To our knowledge, these products are not widely used at present. One of the major problems with the protocol is that XRP, which is supposed to act as a currency of exchange between different parties, is unstable: its price fluctuates against the dollar, for example. What’s more, the various products are all based on the idea that customers only keep XRP during the transaction and get rid of it as soon as possible. However, new protocols with a stable currency have since emerged, such as Tether, and are seeing much faster adoption, simply because they don’t have this issue.
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6. Ripple’s legal woes
At the end of 2020, the SEC, the US stock market regulator, launched an investigation into Ripple and two of its executives. The company is accused of having sold XRP to investors as being a capital gains opportunity, even though XRP is only used to a very limited extent in the company’s products and is therefore a security. However, this kind of product sold by a company is much more regulated than a traditional cryptocurrency such as Bitcoin. It could be relatively difficult for Ripple to recover from this situation.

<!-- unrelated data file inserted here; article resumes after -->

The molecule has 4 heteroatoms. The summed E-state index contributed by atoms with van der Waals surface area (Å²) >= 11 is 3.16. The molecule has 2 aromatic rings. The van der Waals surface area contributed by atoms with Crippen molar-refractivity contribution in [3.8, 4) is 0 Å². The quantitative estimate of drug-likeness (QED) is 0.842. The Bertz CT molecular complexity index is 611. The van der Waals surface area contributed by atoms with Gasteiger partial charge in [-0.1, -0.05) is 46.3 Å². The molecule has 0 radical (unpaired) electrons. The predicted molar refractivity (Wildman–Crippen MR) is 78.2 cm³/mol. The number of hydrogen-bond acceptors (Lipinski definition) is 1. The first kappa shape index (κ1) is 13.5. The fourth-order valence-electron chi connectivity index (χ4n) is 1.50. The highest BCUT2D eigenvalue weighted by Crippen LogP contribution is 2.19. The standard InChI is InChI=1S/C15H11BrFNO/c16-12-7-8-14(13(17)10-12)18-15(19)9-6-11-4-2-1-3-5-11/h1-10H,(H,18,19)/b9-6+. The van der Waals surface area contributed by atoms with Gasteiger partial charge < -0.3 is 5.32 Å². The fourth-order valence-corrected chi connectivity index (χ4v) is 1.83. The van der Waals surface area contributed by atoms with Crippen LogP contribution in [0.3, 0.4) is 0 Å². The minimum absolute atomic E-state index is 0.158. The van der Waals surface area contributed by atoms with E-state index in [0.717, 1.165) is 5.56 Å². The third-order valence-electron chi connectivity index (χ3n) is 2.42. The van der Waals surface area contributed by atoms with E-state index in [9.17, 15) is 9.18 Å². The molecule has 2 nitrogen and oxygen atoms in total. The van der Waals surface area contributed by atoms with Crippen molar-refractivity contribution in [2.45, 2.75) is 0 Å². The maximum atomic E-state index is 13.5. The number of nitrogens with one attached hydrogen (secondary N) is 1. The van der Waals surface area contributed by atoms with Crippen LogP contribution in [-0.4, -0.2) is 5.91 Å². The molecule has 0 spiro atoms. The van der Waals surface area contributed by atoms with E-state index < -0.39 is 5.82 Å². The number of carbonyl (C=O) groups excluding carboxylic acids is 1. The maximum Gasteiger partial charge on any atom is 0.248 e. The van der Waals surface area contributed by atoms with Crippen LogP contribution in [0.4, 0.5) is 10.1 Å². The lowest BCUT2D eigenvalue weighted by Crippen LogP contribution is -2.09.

This lawsuit should be taken into consideration by potential investors because it could have an impact on Ripple’s future. An agreement between Ripple and the SEC could be reached by 2023. Today, the situation and any possible conclusion are unclear, although many investors are predicting a victory for Ripple. Despite this, XRP is undoubtedly one of the top three cryptocurrencies.
Ultimately, XRP is quite dissimilar to most other cryptoassets. It’s a highly centralised network which is controlled by the company which manages it. Monetary creation depends entirely on the goodwill of its management. The XRP token has no other purpose than speculation and is unstable, which is far from ideal for a medium of exchange. A large majority of XRP is owned by a few people and the US authorities accuse the company of manipulation.
We encourage you to be cautious about investing in XRP. Although the price is low compared to Bitcoin, this doesn’t necessarily mean that it’s a “good deal”: you have to look at the total capitalisation, which depends on the number of tokens in circulation. Caveat emptor is a Latin phrase which means “let the buyer beware”: it’s never been truer in this case.